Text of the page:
[foreign-born] workers have gone underground, and
that’s hurting construction as well as other industries
Data from NAHB indicates that immigrant labor-
ers (both legal and undocumented) compose about
24 percent of the nation’s construction workforce. The
Pew Research Center estimates that undocumented
immigrants alone represent about 13 percent of the
nation’s construction labor force.
Based on a survey conducted by NAHB this past July,
more than 50 percent of the builders polled reported
labor shortages across 11 key construction-trade occupations, including carpenters, electricians, roofers,
masons, painters and framing crews. U.S. Bureau of
Labor Statistics data show that, as of this past January,
the labor shortage had not abated, with the construction sector recording some 250,000 job openings
On a regional level, some states along the border
are particularly reliant on foreign-born workers for
construction labor, according to a study prepared for
the NAHB. In California and Texas, for example, immigrants comprise some 42 percent and 41 percent of the
construction labor force, respectively.
another way to address the construction-industry
labor shortage is to increase the number of U.S. citizens
in the construction field. That is a formidable challenge,
however, given many younger workers today “are far
more interested in tech jobs and other industries
where jobs are already plentiful and oftentimes pay
is better,” Boud says.
Another option is to increase the industry’s productivity through strategies such as expanding the number of factory-built homes and increasing automation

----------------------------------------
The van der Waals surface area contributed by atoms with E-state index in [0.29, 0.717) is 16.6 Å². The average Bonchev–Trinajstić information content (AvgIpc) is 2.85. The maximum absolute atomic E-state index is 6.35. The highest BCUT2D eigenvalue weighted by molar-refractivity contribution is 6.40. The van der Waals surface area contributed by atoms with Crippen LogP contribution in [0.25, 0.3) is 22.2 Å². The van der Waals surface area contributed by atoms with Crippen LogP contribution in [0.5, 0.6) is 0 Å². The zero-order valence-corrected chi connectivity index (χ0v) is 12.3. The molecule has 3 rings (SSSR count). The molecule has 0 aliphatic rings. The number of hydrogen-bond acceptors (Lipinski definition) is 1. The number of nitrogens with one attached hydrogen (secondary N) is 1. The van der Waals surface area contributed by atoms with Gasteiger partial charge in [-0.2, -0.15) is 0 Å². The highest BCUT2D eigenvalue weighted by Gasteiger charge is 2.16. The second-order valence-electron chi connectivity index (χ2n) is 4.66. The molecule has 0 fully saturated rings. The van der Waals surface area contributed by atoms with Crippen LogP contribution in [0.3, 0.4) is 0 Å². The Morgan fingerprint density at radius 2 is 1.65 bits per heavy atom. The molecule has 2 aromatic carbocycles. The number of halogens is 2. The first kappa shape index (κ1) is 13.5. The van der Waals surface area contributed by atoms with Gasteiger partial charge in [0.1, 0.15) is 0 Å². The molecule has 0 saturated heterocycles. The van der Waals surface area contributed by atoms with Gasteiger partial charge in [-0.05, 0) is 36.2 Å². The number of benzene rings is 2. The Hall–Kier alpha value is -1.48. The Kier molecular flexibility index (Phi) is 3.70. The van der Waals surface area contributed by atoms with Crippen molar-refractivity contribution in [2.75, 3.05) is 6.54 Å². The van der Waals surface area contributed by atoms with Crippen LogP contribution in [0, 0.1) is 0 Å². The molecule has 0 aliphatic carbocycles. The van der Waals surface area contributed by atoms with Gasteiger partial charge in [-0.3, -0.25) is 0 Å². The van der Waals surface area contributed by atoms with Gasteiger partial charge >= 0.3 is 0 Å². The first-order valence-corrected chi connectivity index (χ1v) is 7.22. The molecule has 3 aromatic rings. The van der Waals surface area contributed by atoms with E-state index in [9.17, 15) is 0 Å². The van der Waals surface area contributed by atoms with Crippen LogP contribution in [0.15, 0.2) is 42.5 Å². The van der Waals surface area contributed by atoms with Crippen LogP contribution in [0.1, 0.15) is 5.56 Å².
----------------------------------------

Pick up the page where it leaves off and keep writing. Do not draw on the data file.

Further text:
at the construction site itself, according to Dietz.
Still, that is a long-term solution that will likely take
decades to achieve, because it’s dependent on a massive retooling the nation’s construction industry.
Given the pressing nature of the inventory shortage
in the housing sector today, however, pursuing only
longer-term solutions might require a luxury of time
that the nation’s housing market can ill afford. Other
issues, such U.S. tariffs on Canadian lumber, are contributing to the affordable-housing crisis in America.
Still, addressing immigration issues in the U.S. rationally,
Perryman points out, could alleviate labor-supply
issues in the short term and provide a sure-footed path
to increasing housing supply, promoting housing afford-ability and fostering wealth creation in middle America.
“A thoughtful, rational and sustainable immigration
policy will help alleviate [labor] shortages in the construction sector and across the economy,” Perryman
says. “It should rightfully consider safety and security
concerns, but it should also recognize that the U.S. is
currently at full employment, even with the undocumented workers that we have now. [A rational immigration policy] should also ensure that a growing
economy, with an aging population, [will] not be artificially impeded from future prosperity.” n
By Bill Conroy
homes right now.”
National Association of Home Builders
The housing industry faces an immigration challenge
Bill Conroy is editor in chief of Scotsman Guide Media.